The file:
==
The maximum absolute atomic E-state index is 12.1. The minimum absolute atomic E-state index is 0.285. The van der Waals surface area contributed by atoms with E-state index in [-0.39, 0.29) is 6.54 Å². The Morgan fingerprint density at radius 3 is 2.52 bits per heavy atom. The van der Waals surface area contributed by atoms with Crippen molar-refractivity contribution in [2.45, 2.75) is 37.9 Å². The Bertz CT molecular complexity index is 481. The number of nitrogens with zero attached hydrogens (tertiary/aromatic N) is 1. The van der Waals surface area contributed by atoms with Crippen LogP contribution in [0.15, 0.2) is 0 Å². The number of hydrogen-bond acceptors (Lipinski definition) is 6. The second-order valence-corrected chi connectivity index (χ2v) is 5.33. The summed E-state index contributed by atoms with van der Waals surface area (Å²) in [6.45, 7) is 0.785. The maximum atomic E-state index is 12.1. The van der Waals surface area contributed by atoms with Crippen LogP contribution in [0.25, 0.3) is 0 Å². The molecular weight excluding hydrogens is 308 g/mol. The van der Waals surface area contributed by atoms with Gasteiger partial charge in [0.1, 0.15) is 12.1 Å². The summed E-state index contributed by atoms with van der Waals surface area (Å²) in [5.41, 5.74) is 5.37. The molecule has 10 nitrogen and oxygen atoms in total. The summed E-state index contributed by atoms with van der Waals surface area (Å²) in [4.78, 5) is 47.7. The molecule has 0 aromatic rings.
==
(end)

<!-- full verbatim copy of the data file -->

The maximum absolute atomic E-state index is 12.1. The minimum absolute atomic E-state index is 0.285. The van der Waals surface area contributed by atoms with E-state index in [-0.39, 0.29) is 6.54 Å². The Morgan fingerprint density at radius 3 is 2.52 bits per heavy atom. The van der Waals surface area contributed by atoms with Crippen molar-refractivity contribution in [2.45, 2.75) is 37.9 Å². The Bertz CT molecular complexity index is 481. The number of nitrogens with zero attached hydrogens (tertiary/aromatic N) is 1. The van der Waals surface area contributed by atoms with Crippen LogP contribution in [0.15, 0.2) is 0 Å². The number of hydrogen-bond acceptors (Lipinski definition) is 6. The second-order valence-corrected chi connectivity index (χ2v) is 5.33. The summed E-state index contributed by atoms with van der Waals surface area (Å²) in [6.45, 7) is 0.785. The maximum atomic E-state index is 12.1. The van der Waals surface area contributed by atoms with Crippen LogP contribution in [0.25, 0.3) is 0 Å². The molecular weight excluding hydrogens is 308 g/mol. The van der Waals surface area contributed by atoms with Gasteiger partial charge in [0.1, 0.15) is 12.1 Å². The summed E-state index contributed by atoms with van der Waals surface area (Å²) in [5.41, 5.74) is 5.37. The molecule has 10 nitrogen and oxygen atoms in total. The summed E-state index contributed by atoms with van der Waals surface area (Å²) in [4.78, 5) is 47.7. The molecule has 0 aromatic rings.